Yes, You Need to Code

Over the past year, I’ve been involved in searching for GIS analysts a number of times. As a result, I’ve noticed a few patterns:

  1. There are a lot of analysts out there looking for jobs. Every time I run an ad, I get at least 100 resumes from people of various levels of experience and education.
  2. The vast majority of those that I call to pre-screen have not done any meaningful coding of any kind. This includes Python, which has been shipping with ArcGIS for several versions now.
  3. Of those that do have some coding experience, many do not show it on their resumes. I find this particularly interesting as I can’t imagine why a person would choose not to list all relevant skills or experience.

I am very publicly on the record that I think some form of coding skill is essential for any GIS analyst entering the workforce today. My reasoning here is fairly straightforward.

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js.geo Day One

Yesterday, I attended the JS.geo conference at the Colorado University Denver campus. It looked like about 100 or so came out for the event. I was able to catch up with Chris Helm and Brian Timoney the night before and they told me the event took off faster than they had originally expected. I think this speaks to two things: 1) the level of interest in Javascript as a solution for geospatial applications and 2) the fast pace of innovation in the Javascript community that has a lot of people looking for ways to stay abreast of the latest developments.

What follows is an overview based on some of the notes I took. I wasn’t always writing as I sometimes just stopped to listen and I’ll probably follow up with more details later.

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Comment Period Open for GeoPackage Specification Draft

The Open Geospatial Consortium (OGC) has published a draft GeoPackage specification for comment. The GeoPackage specification attempts to create a non-proprietary means for packaging and exchanging all geospatial data in all its forms (vector, raster, and tiles). A couple of things that jump out at me:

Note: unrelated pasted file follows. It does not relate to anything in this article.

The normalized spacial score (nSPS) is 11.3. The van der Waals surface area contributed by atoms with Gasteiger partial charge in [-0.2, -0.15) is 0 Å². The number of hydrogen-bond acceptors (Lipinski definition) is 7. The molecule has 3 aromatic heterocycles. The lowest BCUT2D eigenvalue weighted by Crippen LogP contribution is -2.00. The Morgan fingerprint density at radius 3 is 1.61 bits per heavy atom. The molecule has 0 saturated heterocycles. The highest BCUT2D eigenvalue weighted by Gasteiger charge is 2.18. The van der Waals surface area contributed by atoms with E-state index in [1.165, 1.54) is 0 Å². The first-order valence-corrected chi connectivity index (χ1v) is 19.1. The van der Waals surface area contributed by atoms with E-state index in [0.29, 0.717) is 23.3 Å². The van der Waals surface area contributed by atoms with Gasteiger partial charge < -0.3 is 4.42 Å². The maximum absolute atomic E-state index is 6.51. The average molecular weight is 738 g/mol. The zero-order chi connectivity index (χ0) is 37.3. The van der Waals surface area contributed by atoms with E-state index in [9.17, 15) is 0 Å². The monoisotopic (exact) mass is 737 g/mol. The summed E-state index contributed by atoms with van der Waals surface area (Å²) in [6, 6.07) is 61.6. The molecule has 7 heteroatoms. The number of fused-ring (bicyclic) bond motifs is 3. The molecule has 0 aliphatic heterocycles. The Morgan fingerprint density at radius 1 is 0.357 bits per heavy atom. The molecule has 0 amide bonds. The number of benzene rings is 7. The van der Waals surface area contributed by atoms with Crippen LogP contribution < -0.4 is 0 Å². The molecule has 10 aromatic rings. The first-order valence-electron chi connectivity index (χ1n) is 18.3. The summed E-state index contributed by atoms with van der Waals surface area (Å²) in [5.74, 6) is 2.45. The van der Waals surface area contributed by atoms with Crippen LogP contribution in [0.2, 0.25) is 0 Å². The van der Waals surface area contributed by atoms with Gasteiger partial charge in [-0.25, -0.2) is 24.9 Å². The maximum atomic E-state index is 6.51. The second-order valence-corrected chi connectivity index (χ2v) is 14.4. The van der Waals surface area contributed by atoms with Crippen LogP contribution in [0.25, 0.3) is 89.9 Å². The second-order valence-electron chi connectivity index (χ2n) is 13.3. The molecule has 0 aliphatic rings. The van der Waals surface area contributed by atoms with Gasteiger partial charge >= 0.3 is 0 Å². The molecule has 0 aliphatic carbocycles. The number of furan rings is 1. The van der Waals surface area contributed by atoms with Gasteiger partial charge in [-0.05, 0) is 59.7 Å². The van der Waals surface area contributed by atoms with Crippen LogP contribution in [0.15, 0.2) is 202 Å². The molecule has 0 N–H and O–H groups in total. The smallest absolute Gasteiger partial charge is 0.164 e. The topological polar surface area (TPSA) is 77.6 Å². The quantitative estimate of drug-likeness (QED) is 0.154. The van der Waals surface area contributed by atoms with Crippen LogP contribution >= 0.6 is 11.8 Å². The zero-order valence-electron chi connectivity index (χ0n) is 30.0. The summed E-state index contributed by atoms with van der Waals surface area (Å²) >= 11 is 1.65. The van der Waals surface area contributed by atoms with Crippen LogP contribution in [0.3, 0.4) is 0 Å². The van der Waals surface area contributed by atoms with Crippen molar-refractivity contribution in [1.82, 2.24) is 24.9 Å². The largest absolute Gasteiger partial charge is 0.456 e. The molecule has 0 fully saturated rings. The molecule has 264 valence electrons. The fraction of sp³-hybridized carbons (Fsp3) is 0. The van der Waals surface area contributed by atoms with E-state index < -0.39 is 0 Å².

• It calls out SQLite as the reference implementation of a GeoPackage container
  • It calls out SpatiaLite 4 as the reference implementation of a vector feature store
  • It does not call out a reference implementation for rasters or tiles
  • It does not mention exchange of cartography.

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Getting Ready for JS.geo

I’m looking forward to next week’s JS.geo event in Denver. It is a small event, spearheaded by Chris Helm of Esri, that focuses on the use of Javascript in geospatial applications. Although I have been more vocal in my recent explorations with Python, I’ve probably done as much, if not more, work with Javascript over the past 18 months.

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SpatiaLite 4.1.0 Beta Preview Available

On the SpatiaLite Google Group this morning, Sandro Furieri announced the availability of a beta preview of SpatiaLite 4.1.0. The primary focus of this preview is to get early comment on new capabilities supporting the storage, validation, and query of XML documents.

More information about this update can be found here. Says Sandro:

The main goals of these recently introduced enhancements are:
– storing XML Documents directly within the DBMS
– supporting XML validation
– supporting plain SQL queries on behalf of XML Documents
via canonical XPath expressions

Implementing directly into the Spatial DBMS a common core of XML-oriented features surely is an interesting and useful option, just considering that ISO- and INSPIRE-Metadata or SLD/SE Styles are fully based on XML.

Although I find myself working more with GeoJSON and CartoCSS these days, I think support for XML is a good step for SpatiaLite. There are some very mature use cases based on XML, as Sandro points out. While SLD is not my favorite, this may keep it on my radar. Also, it would be interesting to see how this new capability would possibly affect the evolution of the OGC GeoPackage draft specification.

 

A GIS Day Map for World Diabetes Day

Today is World Diabetes Day. It also happens to be GIS Day so I thought a map (not mine) of new diagnoses would be in order:

Source: International Diabetes Federation Diabetes Atlas, Fifth Edition (Click image to visit)

To learn more about Type 1 Diabetes, please visit the JDRF.